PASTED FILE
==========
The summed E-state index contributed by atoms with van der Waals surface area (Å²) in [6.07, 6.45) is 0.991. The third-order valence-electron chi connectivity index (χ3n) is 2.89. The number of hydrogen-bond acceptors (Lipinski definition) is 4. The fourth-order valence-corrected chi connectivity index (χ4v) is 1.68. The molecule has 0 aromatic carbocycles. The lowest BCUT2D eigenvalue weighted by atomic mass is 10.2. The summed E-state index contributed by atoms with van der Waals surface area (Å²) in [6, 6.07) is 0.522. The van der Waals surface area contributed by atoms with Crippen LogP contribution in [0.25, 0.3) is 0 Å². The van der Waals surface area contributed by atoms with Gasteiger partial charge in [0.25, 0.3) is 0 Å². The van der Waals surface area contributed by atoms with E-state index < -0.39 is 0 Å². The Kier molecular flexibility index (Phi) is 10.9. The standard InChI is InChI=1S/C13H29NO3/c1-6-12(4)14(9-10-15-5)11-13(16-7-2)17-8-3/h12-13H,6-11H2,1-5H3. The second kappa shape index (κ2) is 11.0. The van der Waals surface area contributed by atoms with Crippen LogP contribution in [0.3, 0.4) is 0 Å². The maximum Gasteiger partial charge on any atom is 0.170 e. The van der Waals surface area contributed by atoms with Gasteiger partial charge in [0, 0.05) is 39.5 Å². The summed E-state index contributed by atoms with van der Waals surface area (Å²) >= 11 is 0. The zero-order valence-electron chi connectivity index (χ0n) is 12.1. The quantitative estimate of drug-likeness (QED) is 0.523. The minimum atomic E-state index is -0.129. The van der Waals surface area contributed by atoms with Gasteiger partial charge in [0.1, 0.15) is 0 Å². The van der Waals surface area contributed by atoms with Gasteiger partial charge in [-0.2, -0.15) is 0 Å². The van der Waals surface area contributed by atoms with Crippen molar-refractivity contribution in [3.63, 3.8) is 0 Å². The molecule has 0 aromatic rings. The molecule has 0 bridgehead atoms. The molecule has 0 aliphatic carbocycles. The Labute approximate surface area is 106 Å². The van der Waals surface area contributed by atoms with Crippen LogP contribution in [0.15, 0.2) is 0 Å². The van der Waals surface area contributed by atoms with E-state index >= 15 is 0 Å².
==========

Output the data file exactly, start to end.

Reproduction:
The summed E-state index contributed by atoms with van der Waals surface area (Å²) in [6.07, 6.45) is 0.991. The third-order valence-electron chi connectivity index (χ3n) is 2.89. The number of hydrogen-bond acceptors (Lipinski definition) is 4. The fourth-order valence-corrected chi connectivity index (χ4v) is 1.68. The molecule has 0 aromatic carbocycles. The lowest BCUT2D eigenvalue weighted by atomic mass is 10.2. The summed E-state index contributed by atoms with van der Waals surface area (Å²) in [6, 6.07) is 0.522. The van der Waals surface area contributed by atoms with Crippen LogP contribution in [0.25, 0.3) is 0 Å². The van der Waals surface area contributed by atoms with Gasteiger partial charge in [0.25, 0.3) is 0 Å². The van der Waals surface area contributed by atoms with E-state index < -0.39 is 0 Å². The Kier molecular flexibility index (Phi) is 10.9. The standard InChI is InChI=1S/C13H29NO3/c1-6-12(4)14(9-10-15-5)11-13(16-7-2)17-8-3/h12-13H,6-11H2,1-5H3. The second kappa shape index (κ2) is 11.0. The van der Waals surface area contributed by atoms with Crippen LogP contribution in [0.3, 0.4) is 0 Å². The maximum Gasteiger partial charge on any atom is 0.170 e. The van der Waals surface area contributed by atoms with Gasteiger partial charge in [0, 0.05) is 39.5 Å². The summed E-state index contributed by atoms with van der Waals surface area (Å²) >= 11 is 0. The zero-order valence-electron chi connectivity index (χ0n) is 12.1. The quantitative estimate of drug-likeness (QED) is 0.523. The minimum atomic E-state index is -0.129. The van der Waals surface area contributed by atoms with Gasteiger partial charge in [0.1, 0.15) is 0 Å². The van der Waals surface area contributed by atoms with Gasteiger partial charge in [-0.2, -0.15) is 0 Å². The van der Waals surface area contributed by atoms with Crippen molar-refractivity contribution in [3.63, 3.8) is 0 Å². The molecule has 0 aromatic rings. The molecule has 0 bridgehead atoms. The molecule has 0 aliphatic carbocycles. The Labute approximate surface area is 106 Å². The van der Waals surface area contributed by atoms with Crippen LogP contribution in [0.15, 0.2) is 0 Å². The van der Waals surface area contributed by atoms with E-state index >= 15 is 0 Å².